1 Samuel 7
Gaebelein's Annotated Bible
And the men of Kirjathjearim came, and fetched up the ark of the LORD, and brought it into the house of Abinadab in the hill, and sanctified Eleazar his son to keep the ark of the LORD.
And Samuel spake unto all the house of Israel, saying, If ye do return unto the LORD with all your hearts, then put away the strange gods and Ashtaroth from among you, and prepare your hearts unto the LORD, and serve him only: and he will deliver you out of the hand of the Philistines.
7. The Return Unto Jehovah and the Deliverance

CHAPTER 7:3-14

1. Samuel’s message and the response of the people (1Samuel 7:3-4)

2. Gathered at Mizpah (1Samuel 7:5-6)

3. The deliverance (1Samuel 7:7-14)

Samuel now is seen beginning his great national ministry. The message he brings is the message of repentance and the assurance of faith. In simple words he addressed the people, who no doubt were prepared for it by their long period of humiliation. He demands that their true return to the Lord must be practical; the strange gods and Ashtaroth must be put away. If they serve the Lord only, deliverance out of the hands of the Philistines would come. The message was at once obeyed. Every true return to the Lord must manifest itself in the same way. True repentance without self-judgment and self-surrender is impossible. The earnest appeal and whole-hearted response by the people led to the great gathering at Mizpah (the watch tower). It was a day of humiliation and prayer. Samuel said “I will pray unto the Lord for you.” He was the child of prayer and the man of prayer (8:6; 12:19, 23). “Samuel among them that call upon His name; they called upon the LORD and He answered them” (Psalm 99:6). There was confession of sin and they drew water, and poured it out before Jehovah. It was a symbolical act showing the undone and helpless condition of Israel. “We must needs die, and are as water spilt on the ground” (2Samuel 14:14). When the Philistines came up against them they were afraid and acknowledged prayer as their only refuge and help. “Cease not” they appealed to Samuel, “to cry for us unto the LORD our God.” And afterwards he offered a whole burnt offering unto the Lord. This offering represents Christ. Then Samuel cried unto the LORD and the LORD answered him. The elements of a true return unto the Lord and a true revival among God’s people are found in this great national movement. While Samuel offered the burnt offering and interceded for Israel the Philistines drew near. Then came the interference from the LORD. It was a supernatural thundering which discomfited the Philistines, and they were smitten. Israel gains a great victory. They pursue the enemy to Beth-car (house of the lamb). Between Mizpeh and Shen the stone called by Samuel “Ebenezer” is put up as a memorial. Ebenezer means “stone of help.” “Helped--but only ‘hitherto’! For all Jehovah’s help is only ‘hitherto’--from day to day, and from place to place--not unconditionally, nor wholly, nor once for all, irrespective of our bearing.” (A. Edersheim, Bible History.)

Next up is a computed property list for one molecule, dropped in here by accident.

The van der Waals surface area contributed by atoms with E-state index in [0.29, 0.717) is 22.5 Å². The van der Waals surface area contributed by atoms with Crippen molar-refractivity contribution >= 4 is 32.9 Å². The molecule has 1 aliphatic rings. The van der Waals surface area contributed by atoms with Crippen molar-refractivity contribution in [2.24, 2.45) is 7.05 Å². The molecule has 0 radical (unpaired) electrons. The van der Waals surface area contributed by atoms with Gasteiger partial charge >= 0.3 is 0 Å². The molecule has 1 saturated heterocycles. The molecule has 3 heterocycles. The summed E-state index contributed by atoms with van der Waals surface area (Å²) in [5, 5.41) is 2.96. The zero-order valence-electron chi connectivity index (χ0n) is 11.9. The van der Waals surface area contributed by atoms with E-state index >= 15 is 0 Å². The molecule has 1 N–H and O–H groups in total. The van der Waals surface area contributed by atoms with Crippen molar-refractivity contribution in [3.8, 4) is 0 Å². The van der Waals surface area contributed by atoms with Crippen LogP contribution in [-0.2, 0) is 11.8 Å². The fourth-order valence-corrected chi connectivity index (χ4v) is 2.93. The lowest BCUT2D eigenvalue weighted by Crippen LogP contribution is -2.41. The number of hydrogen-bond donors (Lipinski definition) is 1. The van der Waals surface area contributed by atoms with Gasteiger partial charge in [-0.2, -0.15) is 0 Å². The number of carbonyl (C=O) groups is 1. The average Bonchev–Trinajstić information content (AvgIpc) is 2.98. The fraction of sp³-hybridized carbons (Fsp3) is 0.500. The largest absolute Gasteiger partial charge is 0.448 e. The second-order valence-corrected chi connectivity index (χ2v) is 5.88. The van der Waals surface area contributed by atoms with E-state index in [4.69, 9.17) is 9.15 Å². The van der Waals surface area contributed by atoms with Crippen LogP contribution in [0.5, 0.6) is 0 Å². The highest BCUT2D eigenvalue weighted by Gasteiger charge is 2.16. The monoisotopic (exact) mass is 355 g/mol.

And Samuel judged Israel all the days of his life.
8. Samuel Exercising His Office and His Failure

CHAPTERS 7:15-8:3

1. Samuel the Prophet-Judge (1Samuel 7:15-17)

2. His failure (1Samuel 8:1-3)

Samuel’s activity as the great prophet-judge is now seen. He had a blessed circuit of ministry, which has its spiritual lessons for us. He first visited Bethel (the house of God). Judgment must begin there. When Jacob was obedient to the divine call “Arise and go up unto Bethel,” he buried the strange gods, the household gods under the oak of Shechem. So the evil things must be put away. Then came Gilgal (rolling). There the reproach of Egypt was rolled away (Joshua 5). This is what we need, to be freed from the world, dead to it and the world dead to us. Mizpeh (watch tower) was his third station. This is our constant need to be on our guard and watch against the foe, as well as look upward and forward from Mizpeh to that blessed home where He is and which we shall surely share with Him. This is represented in Ramah (heights) where Samuel had his home. But there is failure. Samuel makes the mistake in making his sons judges. Because he was a judge and prophet and had success in it, his sons are to follow him in the same capacity. God does not work by succession, nor does He transmit gift and power from father to son. The so-called “apostolic succession” and traditional authority is an invention and one of the greatest factors in the corruption of Christianity. The Lord alone can call to service and give gifts for the ministry. Joel and Abiah were judges in Beersheba, but walked not in his ways, but turned aside after lucre, and took bribes, and perverted judgment. And this opened the way for the introduction of the monarchy in Israel.

Gaebelein's Annotated Bible

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